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[COMMENTARY] I Got Vaccinated!

[COMMENTARY] I Got Vaccinated!

My friend Bonnie texted me a link on March 3rd. Oregon Health and Sciences University (OHSU) was sponsoring a COVID19 vaccine clinic at the Portland Airport. A limited number of first-come, first-served vaccines would be available, but appointments were going quickly, and she encouraged me to get one like she just had. I had questions, because I’m thankfully not in any of the high-risk groups. Also, I live in Washington State, just across the river from Portland, but I’m still not an Oregon resident. But Bonnie is in the same situation and had secured her appointment, so I went ahead and tried it.

The only requirements to receive the vaccine were that I needed to be over 18 (big check) and could show proof of insurance (thanks, Obamacare!). Still worried that my online application would be flagged, I went through the brief online questionnaire after selecting my preferred appointment time. Within minutes, I was all set for my vaccination just ten days out: Saturday, March 13th, at 11am.


Bonnie’s appointment was on the 6th, and she dutifully texted me at each new checkpoint. She learned she was getting the Pfizer vaccine when she checked in, and was immediately given her second vaccination appointment. She had some mild nausea, but was otherwise fine. I expected to have the same thing happen to me since we were going just a week apart. But my experience was a little different.

Just a few days before my appointment, I received an email from OHSU which said that they previously couldn’t let people know ahead of time which vaccine they would be receiving, but now they could. And I would be receiving, in all caps, the JOHNSON AND JOHNSON VACCINE. I burst into tears when I read that. Just a few short weeks ago, I had no plans to get vaccinated before it was my turn in my state. But I had a great friend who was looking out for me by basically giving me a lottery ticket. And it was a big winner with a priceless payout, the widely coveted single-dose vaccine.

Saturday, March 13th arrived and I drove to the Portland Airport Red Economy Lot as instructed in my email. As you’ll see in the above video, it was so well organized and easy to navigate. I never got out of my car. There were masked volunteers wearing ID everywhere, along with plenty of signage to direct you. I was through registration within a minute, then I followed the signs with the green arrows until I joined the line of cars waiting to pull into one of the many “Nurses Tents” that were set up, with lanes clearly marked by numbers.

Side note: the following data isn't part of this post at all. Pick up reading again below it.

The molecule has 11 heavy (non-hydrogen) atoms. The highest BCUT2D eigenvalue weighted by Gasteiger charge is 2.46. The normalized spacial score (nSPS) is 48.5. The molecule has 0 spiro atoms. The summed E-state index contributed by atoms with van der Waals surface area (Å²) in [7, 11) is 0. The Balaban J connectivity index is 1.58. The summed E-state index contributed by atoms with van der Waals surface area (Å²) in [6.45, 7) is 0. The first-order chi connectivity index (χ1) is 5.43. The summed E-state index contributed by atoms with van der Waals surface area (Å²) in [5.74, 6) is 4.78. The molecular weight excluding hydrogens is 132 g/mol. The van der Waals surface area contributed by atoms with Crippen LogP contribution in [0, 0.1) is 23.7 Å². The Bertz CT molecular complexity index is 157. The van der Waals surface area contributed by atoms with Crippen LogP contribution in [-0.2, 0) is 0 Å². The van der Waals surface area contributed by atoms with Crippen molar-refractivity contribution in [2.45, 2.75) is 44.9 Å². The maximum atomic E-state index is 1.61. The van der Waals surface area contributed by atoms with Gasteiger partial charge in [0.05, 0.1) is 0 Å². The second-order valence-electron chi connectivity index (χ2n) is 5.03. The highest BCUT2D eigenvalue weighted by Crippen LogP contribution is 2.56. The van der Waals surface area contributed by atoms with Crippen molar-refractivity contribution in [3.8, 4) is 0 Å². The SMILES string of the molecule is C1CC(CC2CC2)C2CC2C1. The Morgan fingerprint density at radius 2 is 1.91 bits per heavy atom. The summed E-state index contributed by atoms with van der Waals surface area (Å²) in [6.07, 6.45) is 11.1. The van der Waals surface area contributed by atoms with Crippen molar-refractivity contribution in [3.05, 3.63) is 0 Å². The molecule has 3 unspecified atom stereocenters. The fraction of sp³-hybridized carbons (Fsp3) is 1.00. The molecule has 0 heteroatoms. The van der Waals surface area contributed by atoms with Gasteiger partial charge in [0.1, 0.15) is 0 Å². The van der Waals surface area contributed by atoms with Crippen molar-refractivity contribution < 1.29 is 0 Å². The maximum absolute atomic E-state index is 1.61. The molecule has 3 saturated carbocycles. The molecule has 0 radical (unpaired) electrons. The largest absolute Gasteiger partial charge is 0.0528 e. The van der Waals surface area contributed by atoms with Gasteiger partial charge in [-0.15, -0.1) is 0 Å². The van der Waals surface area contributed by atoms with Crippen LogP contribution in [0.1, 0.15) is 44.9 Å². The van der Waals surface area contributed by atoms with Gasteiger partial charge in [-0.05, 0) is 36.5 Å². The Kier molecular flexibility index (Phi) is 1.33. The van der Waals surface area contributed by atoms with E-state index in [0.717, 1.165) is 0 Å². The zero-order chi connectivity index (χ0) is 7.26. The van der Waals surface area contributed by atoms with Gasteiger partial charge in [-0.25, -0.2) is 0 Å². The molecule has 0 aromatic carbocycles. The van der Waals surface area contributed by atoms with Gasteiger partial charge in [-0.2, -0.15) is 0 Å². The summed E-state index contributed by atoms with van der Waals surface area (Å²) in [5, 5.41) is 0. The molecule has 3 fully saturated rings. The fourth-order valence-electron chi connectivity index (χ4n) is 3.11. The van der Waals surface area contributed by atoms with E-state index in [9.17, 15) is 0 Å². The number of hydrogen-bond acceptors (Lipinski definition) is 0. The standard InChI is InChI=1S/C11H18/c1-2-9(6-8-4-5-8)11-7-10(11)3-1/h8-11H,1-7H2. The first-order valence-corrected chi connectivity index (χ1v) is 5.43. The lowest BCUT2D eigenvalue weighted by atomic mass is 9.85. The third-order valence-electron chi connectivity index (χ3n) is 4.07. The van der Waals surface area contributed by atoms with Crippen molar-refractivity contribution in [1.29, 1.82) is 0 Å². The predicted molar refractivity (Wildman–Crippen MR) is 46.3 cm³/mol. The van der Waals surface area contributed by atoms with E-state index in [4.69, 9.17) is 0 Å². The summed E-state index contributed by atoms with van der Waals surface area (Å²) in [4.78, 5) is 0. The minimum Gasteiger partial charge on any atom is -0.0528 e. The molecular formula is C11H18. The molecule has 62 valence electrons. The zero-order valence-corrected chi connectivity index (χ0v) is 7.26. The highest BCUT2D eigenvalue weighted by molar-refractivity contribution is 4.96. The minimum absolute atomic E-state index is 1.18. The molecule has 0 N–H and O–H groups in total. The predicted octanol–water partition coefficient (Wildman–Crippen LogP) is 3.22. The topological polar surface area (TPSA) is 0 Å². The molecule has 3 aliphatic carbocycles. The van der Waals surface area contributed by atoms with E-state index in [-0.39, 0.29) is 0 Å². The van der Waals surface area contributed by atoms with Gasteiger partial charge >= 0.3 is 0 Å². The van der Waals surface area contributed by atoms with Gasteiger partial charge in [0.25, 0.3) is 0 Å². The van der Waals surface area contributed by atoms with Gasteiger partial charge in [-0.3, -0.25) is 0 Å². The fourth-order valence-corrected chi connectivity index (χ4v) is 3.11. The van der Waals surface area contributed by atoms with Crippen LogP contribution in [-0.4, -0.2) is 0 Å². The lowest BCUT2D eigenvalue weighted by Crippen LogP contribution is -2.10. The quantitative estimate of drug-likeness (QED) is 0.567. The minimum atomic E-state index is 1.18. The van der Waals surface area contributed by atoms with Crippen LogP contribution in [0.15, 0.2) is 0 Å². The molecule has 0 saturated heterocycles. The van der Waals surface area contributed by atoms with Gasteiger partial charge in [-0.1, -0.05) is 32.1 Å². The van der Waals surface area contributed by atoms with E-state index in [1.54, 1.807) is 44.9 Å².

After only about ten minutes, I was parked under the tent and ready. After answering a few brief questions to verify my identity, along with a very pleasant exchange with the nurses about how a few side effects are better than being on a ventilator, I got the jab.

Fifteen seconds, friends. It didn’t even really hurt.

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I was told that it takes about two weeks for the vaccine to fully take effect, then given paperwork with information about my vaccination and the possible side effects I might experience (headache, nausea, dizziness, sore arm). Then I was sent to sit in another line of cars, where everybody had to wait to make sure they didn’t have a bad reaction. Fifteen minutes later, I was driving home.

All told, it was an hour out of my life to save my life. The least selfish thing we can do right now is get vaccinated because we’re on our way back to real life again. I know I’m supposed to still wear a mask in public spaces, but in just a few short weeks I can at least go over to Bonnie’s and go inside her house instead of sitting in her backyard, and she can come over to my place and finally meet the quarantine kittens I adopted last summer.

Please get vaccinated as soon as you’re able, it’s what all the cool kids are doing! See?

US out of COVID vaccine
[Photo by Alex Wong/Getty Images]
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